About Machine Screws
Machine screws can be considered both a screw and bolt, threaded into any internally threaded item that has the same machined thread pattern or can be paired with nuts and washers.
When it comes to working with screws, it's imperative that you have the right one for the project you're working on. Failure to use the correct screw could result in damage to surrounding areas or, worse, the breakdown of materials.
If you're looking for machine screws, we've made it easy to identify the various types available to ensure you've got the tools you need. Keep reading on to find out more.
What Are Machine Screws
With so many different screws, bolts, and fasteners, it can be difficult to know which type you need.
Machine screws is an umbrella term used for standard fasteners that come in various sizes and materials, such as:
- Steel machine screws
- Plated machine screws
- Phillips head machine screws
- Pan head machine screws
- Brass machine screws
Available to purchase with different heads, machine screws can be fine-threaded or coarse-threaded, depending on the required use. Machine screws are generally considered slightly smaller in length than other types of fasteners out there and usually contain a flat tip instead of a sharp point.
Manufactured at a high standard, machine screws are considered incredibly safe, strong, and secure. They can guarantee a high level of precision while delivering exceptional results.
What Are Machine Screws Used For?
Machine screws are commonly used in large-scale projects requiring securing heavy loads. This includes construction projects, machinery projects, automobiles, engines, electronic devices, and more.
Machine screws are generally purchased when a higher torque level is required, ensuring a tight, secure fit that won't budge. While they may be small, machine screws are incredibly strong and frequently found in assembly lines.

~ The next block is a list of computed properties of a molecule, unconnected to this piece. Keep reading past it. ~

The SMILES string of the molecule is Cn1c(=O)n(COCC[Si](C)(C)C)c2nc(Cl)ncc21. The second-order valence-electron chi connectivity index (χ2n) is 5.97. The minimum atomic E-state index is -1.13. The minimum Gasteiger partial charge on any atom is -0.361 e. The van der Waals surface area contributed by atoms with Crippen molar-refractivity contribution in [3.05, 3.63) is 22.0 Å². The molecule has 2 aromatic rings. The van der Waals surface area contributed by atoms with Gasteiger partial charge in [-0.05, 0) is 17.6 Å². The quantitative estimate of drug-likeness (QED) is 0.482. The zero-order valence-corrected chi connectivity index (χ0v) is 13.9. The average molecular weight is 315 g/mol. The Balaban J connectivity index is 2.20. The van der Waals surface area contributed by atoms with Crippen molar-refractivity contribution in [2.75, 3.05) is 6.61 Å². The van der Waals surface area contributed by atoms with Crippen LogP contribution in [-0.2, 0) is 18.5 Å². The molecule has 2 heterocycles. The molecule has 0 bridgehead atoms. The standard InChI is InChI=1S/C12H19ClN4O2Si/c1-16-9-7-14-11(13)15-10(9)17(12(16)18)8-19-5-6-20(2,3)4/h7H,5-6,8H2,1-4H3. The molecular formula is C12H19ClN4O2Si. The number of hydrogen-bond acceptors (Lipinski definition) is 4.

Machine Screw Types
The great thing about machine screws is that they're available in different materials. These include:
- Stainless steel machine screws
- Zinc-plated machine screws
- Brass machine screws
Depending on your required project, there's a machine screw that should suit your needs.
Machine Screws vs Bolts
Machine screws are used similarly to bolts except that they are driven with a screw driver instead of a wrench or socket.
Offered with many different head and drive style options, machine screws can easily match the desired aesthetic of your project. Using flat washers underneath the head greatly increases the surface contact area and will help prevent damage to soft or brittle materials.
Machine Screw Head Style Guide
Machine screws are available with many different head styles, some serving a functional purpose and others being more decorative. Understanding the differences will help you decide which style best suits your project.
Pan Head Machine Screws
Pan heads have a domed top with a flat load bearing surface on the underside that will hold materials being fastened firmly together; these machine screws can be paired with an internal tooth lock washer to form a bond that will withstand vibrations and high traffic when required.
Truss Head Machine Screws
Truss heads have very wide and low profile that gives a clean appearance as well as offering a much larger than most surface area that is required for applications where there is a risk of a screw head pulling through a pilot hole.
Round Head Machine Screws
Round heads feature a round top very similar to half of a sphere with a flat load bearing surface on the underside that will hold materials being fastened firmly together.
Flat Head Machine Screws
Flat heads have a flat top that tapers down to a cone shape at a specified angle and will sit flush into a countersunk hole giving a finished appearance.
Oval Head Machine Screws
Oval heads are a countersunk style with a cone shaped bearing surface and a rounded top that is preferred over flat heads in a conical application or one that a more decorative finish is desired.